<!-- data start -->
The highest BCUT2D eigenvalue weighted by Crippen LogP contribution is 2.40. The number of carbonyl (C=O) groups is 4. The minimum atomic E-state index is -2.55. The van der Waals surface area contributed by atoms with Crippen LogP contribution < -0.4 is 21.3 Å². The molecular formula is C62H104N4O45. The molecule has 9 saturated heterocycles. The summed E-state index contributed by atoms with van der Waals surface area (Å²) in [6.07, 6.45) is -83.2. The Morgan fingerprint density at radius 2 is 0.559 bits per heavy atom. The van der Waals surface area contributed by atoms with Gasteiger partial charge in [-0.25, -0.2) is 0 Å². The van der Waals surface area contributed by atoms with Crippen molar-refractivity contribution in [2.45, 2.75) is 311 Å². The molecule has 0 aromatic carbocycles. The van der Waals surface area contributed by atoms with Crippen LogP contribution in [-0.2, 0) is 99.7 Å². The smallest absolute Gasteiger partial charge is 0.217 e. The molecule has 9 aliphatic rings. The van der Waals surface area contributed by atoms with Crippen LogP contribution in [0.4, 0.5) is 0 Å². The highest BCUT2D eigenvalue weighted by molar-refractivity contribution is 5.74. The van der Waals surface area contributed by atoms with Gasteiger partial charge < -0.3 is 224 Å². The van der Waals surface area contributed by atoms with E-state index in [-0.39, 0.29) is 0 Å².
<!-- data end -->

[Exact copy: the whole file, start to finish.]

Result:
The highest BCUT2D eigenvalue weighted by Crippen LogP contribution is 2.40. The number of carbonyl (C=O) groups is 4. The minimum atomic E-state index is -2.55. The van der Waals surface area contributed by atoms with Crippen LogP contribution < -0.4 is 21.3 Å². The molecular formula is C62H104N4O45. The molecule has 9 saturated heterocycles. The summed E-state index contributed by atoms with van der Waals surface area (Å²) in [6.07, 6.45) is -83.2. The Morgan fingerprint density at radius 2 is 0.559 bits per heavy atom. The van der Waals surface area contributed by atoms with Gasteiger partial charge in [-0.25, -0.2) is 0 Å². The van der Waals surface area contributed by atoms with Crippen molar-refractivity contribution in [2.45, 2.75) is 311 Å². The molecule has 0 aromatic carbocycles. The van der Waals surface area contributed by atoms with Crippen LogP contribution in [-0.2, 0) is 99.7 Å². The smallest absolute Gasteiger partial charge is 0.217 e. The molecule has 9 aliphatic rings. The van der Waals surface area contributed by atoms with Crippen LogP contribution in [0.4, 0.5) is 0 Å². The highest BCUT2D eigenvalue weighted by molar-refractivity contribution is 5.74. The van der Waals surface area contributed by atoms with Gasteiger partial charge < -0.3 is 224 Å². The van der Waals surface area contributed by atoms with E-state index in [-0.39, 0.29) is 0 Å².